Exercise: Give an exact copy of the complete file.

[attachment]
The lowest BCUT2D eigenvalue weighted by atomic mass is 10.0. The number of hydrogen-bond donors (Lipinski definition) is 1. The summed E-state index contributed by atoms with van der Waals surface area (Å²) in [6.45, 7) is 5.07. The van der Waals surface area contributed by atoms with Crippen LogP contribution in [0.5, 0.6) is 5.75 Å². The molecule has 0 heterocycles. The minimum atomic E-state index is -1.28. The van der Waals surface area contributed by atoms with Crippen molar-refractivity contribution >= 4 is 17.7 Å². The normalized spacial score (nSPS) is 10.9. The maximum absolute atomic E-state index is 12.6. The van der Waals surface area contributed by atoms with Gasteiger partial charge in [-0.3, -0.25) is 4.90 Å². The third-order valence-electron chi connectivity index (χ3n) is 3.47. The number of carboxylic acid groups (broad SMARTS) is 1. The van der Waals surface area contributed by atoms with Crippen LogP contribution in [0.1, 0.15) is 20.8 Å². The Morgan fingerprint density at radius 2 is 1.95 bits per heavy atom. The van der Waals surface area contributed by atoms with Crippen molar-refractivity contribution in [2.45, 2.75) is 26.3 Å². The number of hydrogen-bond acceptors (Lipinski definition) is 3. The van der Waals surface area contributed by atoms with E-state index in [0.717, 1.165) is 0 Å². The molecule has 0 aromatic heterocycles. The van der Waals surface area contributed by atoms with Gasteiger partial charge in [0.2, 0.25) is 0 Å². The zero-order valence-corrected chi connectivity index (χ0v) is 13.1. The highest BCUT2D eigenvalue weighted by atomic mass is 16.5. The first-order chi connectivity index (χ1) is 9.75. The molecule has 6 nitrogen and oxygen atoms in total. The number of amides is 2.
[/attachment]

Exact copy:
The lowest BCUT2D eigenvalue weighted by atomic mass is 10.0. The number of hydrogen-bond donors (Lipinski definition) is 1. The summed E-state index contributed by atoms with van der Waals surface area (Å²) in [6.45, 7) is 5.07. The van der Waals surface area contributed by atoms with Crippen LogP contribution in [0.5, 0.6) is 5.75 Å². The molecule has 0 heterocycles. The minimum atomic E-state index is -1.28. The van der Waals surface area contributed by atoms with Crippen molar-refractivity contribution >= 4 is 17.7 Å². The normalized spacial score (nSPS) is 10.9. The maximum absolute atomic E-state index is 12.6. The van der Waals surface area contributed by atoms with Gasteiger partial charge in [-0.3, -0.25) is 4.90 Å². The third-order valence-electron chi connectivity index (χ3n) is 3.47. The number of carboxylic acid groups (broad SMARTS) is 1. The van der Waals surface area contributed by atoms with Crippen LogP contribution in [0.1, 0.15) is 20.8 Å². The Morgan fingerprint density at radius 2 is 1.95 bits per heavy atom. The van der Waals surface area contributed by atoms with Crippen molar-refractivity contribution in [2.45, 2.75) is 26.3 Å². The number of hydrogen-bond acceptors (Lipinski definition) is 3. The van der Waals surface area contributed by atoms with E-state index in [0.717, 1.165) is 0 Å². The molecule has 0 aromatic heterocycles. The van der Waals surface area contributed by atoms with Gasteiger partial charge in [0.2, 0.25) is 0 Å². The zero-order valence-corrected chi connectivity index (χ0v) is 13.1. The highest BCUT2D eigenvalue weighted by atomic mass is 16.5. The first-order chi connectivity index (χ1) is 9.75. The molecule has 6 nitrogen and oxygen atoms in total. The number of amides is 2.